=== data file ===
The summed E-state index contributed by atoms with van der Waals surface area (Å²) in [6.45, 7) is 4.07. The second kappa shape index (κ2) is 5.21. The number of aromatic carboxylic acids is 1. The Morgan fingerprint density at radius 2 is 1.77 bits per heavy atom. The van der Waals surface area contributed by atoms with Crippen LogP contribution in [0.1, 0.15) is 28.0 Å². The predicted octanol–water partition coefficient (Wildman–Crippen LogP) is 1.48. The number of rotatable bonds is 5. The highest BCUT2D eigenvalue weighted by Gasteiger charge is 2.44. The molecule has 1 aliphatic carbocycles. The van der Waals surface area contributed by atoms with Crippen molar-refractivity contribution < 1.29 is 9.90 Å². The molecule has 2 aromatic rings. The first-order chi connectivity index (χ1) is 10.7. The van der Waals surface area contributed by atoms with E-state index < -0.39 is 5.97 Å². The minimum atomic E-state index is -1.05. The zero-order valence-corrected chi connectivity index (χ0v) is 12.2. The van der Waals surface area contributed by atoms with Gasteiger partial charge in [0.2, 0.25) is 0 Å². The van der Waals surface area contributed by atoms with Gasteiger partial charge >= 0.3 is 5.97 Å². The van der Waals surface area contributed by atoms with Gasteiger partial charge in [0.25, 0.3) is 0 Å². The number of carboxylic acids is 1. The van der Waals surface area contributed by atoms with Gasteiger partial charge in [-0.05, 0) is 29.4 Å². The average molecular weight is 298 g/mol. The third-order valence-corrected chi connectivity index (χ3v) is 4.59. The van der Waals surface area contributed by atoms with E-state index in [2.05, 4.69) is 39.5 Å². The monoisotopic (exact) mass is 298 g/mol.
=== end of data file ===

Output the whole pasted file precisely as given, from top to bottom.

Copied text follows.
The summed E-state index contributed by atoms with van der Waals surface area (Å²) in [6.45, 7) is 4.07. The second kappa shape index (κ2) is 5.21. The number of aromatic carboxylic acids is 1. The Morgan fingerprint density at radius 2 is 1.77 bits per heavy atom. The van der Waals surface area contributed by atoms with Crippen LogP contribution in [0.1, 0.15) is 28.0 Å². The predicted octanol–water partition coefficient (Wildman–Crippen LogP) is 1.48. The number of rotatable bonds is 5. The highest BCUT2D eigenvalue weighted by Gasteiger charge is 2.44. The molecule has 1 aliphatic carbocycles. The van der Waals surface area contributed by atoms with Crippen molar-refractivity contribution < 1.29 is 9.90 Å². The molecule has 2 aromatic rings. The first-order chi connectivity index (χ1) is 10.7. The van der Waals surface area contributed by atoms with E-state index < -0.39 is 5.97 Å². The minimum atomic E-state index is -1.05. The zero-order valence-corrected chi connectivity index (χ0v) is 12.2. The van der Waals surface area contributed by atoms with Gasteiger partial charge in [0.2, 0.25) is 0 Å². The van der Waals surface area contributed by atoms with Gasteiger partial charge >= 0.3 is 5.97 Å². The van der Waals surface area contributed by atoms with Gasteiger partial charge in [0.25, 0.3) is 0 Å². The number of carboxylic acids is 1. The van der Waals surface area contributed by atoms with Gasteiger partial charge in [-0.05, 0) is 29.4 Å². The average molecular weight is 298 g/mol. The third-order valence-corrected chi connectivity index (χ3v) is 4.59. The van der Waals surface area contributed by atoms with E-state index in [2.05, 4.69) is 39.5 Å². The monoisotopic (exact) mass is 298 g/mol.